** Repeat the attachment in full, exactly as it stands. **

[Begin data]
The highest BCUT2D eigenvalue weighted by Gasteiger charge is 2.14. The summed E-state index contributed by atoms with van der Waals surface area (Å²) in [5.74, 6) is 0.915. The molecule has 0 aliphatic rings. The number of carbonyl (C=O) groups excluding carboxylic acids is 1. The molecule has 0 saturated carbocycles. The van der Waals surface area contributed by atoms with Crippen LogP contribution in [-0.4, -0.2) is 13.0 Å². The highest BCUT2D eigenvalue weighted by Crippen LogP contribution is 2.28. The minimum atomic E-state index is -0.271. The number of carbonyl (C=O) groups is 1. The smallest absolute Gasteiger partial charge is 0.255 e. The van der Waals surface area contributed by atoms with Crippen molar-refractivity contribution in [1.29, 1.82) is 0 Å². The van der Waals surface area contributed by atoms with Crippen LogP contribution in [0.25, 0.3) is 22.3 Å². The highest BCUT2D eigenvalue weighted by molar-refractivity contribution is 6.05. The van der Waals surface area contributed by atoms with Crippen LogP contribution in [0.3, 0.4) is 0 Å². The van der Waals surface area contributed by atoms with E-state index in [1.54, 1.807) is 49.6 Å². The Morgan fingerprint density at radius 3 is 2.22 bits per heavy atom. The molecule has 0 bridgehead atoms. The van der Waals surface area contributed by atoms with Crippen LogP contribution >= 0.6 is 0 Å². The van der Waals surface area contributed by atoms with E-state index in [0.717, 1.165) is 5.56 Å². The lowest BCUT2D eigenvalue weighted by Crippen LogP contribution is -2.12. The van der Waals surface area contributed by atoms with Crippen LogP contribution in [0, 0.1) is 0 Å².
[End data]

The highest BCUT2D eigenvalue weighted by Gasteiger charge is 2.14. The summed E-state index contributed by atoms with van der Waals surface area (Å²) in [5.74, 6) is 0.915. The molecule has 0 aliphatic rings. The number of carbonyl (C=O) groups excluding carboxylic acids is 1. The molecule has 0 saturated carbocycles. The van der Waals surface area contributed by atoms with Crippen LogP contribution in [-0.4, -0.2) is 13.0 Å². The highest BCUT2D eigenvalue weighted by Crippen LogP contribution is 2.28. The minimum atomic E-state index is -0.271. The number of carbonyl (C=O) groups is 1. The smallest absolute Gasteiger partial charge is 0.255 e. The van der Waals surface area contributed by atoms with Crippen molar-refractivity contribution in [1.29, 1.82) is 0 Å². The van der Waals surface area contributed by atoms with Crippen LogP contribution in [0.25, 0.3) is 22.3 Å². The highest BCUT2D eigenvalue weighted by molar-refractivity contribution is 6.05. The van der Waals surface area contributed by atoms with Crippen LogP contribution in [0.3, 0.4) is 0 Å². The van der Waals surface area contributed by atoms with E-state index in [1.54, 1.807) is 49.6 Å². The Morgan fingerprint density at radius 3 is 2.22 bits per heavy atom. The molecule has 0 bridgehead atoms. The van der Waals surface area contributed by atoms with Crippen LogP contribution >= 0.6 is 0 Å². The van der Waals surface area contributed by atoms with E-state index in [0.717, 1.165) is 5.56 Å². The lowest BCUT2D eigenvalue weighted by Crippen LogP contribution is -2.12. The van der Waals surface area contributed by atoms with Crippen LogP contribution in [0, 0.1) is 0 Å².